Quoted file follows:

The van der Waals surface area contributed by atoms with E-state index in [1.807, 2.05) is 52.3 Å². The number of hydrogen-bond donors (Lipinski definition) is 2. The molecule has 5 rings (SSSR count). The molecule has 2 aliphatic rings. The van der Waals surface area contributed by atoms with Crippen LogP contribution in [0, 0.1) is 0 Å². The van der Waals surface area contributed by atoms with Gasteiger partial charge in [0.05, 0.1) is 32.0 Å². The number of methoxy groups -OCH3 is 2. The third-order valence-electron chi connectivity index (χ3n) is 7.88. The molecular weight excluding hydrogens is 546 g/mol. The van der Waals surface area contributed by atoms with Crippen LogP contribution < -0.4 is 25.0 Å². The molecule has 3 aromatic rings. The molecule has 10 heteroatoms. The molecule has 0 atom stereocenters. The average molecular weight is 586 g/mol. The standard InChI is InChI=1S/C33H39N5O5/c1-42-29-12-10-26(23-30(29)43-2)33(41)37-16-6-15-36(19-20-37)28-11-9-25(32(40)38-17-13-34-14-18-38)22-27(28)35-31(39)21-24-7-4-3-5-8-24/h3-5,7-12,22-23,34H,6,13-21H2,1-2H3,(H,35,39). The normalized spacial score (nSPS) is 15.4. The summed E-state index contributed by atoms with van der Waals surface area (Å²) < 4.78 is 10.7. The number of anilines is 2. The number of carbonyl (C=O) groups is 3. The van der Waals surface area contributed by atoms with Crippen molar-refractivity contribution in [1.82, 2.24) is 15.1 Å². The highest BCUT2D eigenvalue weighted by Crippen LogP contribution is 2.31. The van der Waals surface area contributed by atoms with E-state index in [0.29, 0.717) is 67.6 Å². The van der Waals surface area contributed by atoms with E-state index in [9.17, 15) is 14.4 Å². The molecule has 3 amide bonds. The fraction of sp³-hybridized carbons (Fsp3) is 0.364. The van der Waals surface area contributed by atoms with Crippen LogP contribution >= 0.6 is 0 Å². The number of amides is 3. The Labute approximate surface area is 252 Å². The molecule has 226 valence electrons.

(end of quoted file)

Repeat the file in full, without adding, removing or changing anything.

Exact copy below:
The van der Waals surface area contributed by atoms with E-state index in [1.807, 2.05) is 52.3 Å². The number of hydrogen-bond donors (Lipinski definition) is 2. The molecule has 5 rings (SSSR count). The molecule has 2 aliphatic rings. The van der Waals surface area contributed by atoms with Crippen LogP contribution in [0, 0.1) is 0 Å². The van der Waals surface area contributed by atoms with Gasteiger partial charge in [0.05, 0.1) is 32.0 Å². The number of methoxy groups -OCH3 is 2. The third-order valence-electron chi connectivity index (χ3n) is 7.88. The molecular weight excluding hydrogens is 546 g/mol. The van der Waals surface area contributed by atoms with Crippen LogP contribution < -0.4 is 25.0 Å². The molecule has 3 aromatic rings. The molecule has 10 heteroatoms. The molecule has 0 atom stereocenters. The average molecular weight is 586 g/mol. The standard InChI is InChI=1S/C33H39N5O5/c1-42-29-12-10-26(23-30(29)43-2)33(41)37-16-6-15-36(19-20-37)28-11-9-25(32(40)38-17-13-34-14-18-38)22-27(28)35-31(39)21-24-7-4-3-5-8-24/h3-5,7-12,22-23,34H,6,13-21H2,1-2H3,(H,35,39). The normalized spacial score (nSPS) is 15.4. The summed E-state index contributed by atoms with van der Waals surface area (Å²) < 4.78 is 10.7. The number of anilines is 2. The number of carbonyl (C=O) groups is 3. The van der Waals surface area contributed by atoms with Crippen molar-refractivity contribution in [1.82, 2.24) is 15.1 Å². The highest BCUT2D eigenvalue weighted by Crippen LogP contribution is 2.31. The van der Waals surface area contributed by atoms with E-state index in [0.29, 0.717) is 67.6 Å². The van der Waals surface area contributed by atoms with E-state index in [9.17, 15) is 14.4 Å². The molecule has 3 amide bonds. The fraction of sp³-hybridized carbons (Fsp3) is 0.364. The van der Waals surface area contributed by atoms with Crippen LogP contribution >= 0.6 is 0 Å². The number of amides is 3. The Labute approximate surface area is 252 Å². The molecule has 226 valence electrons.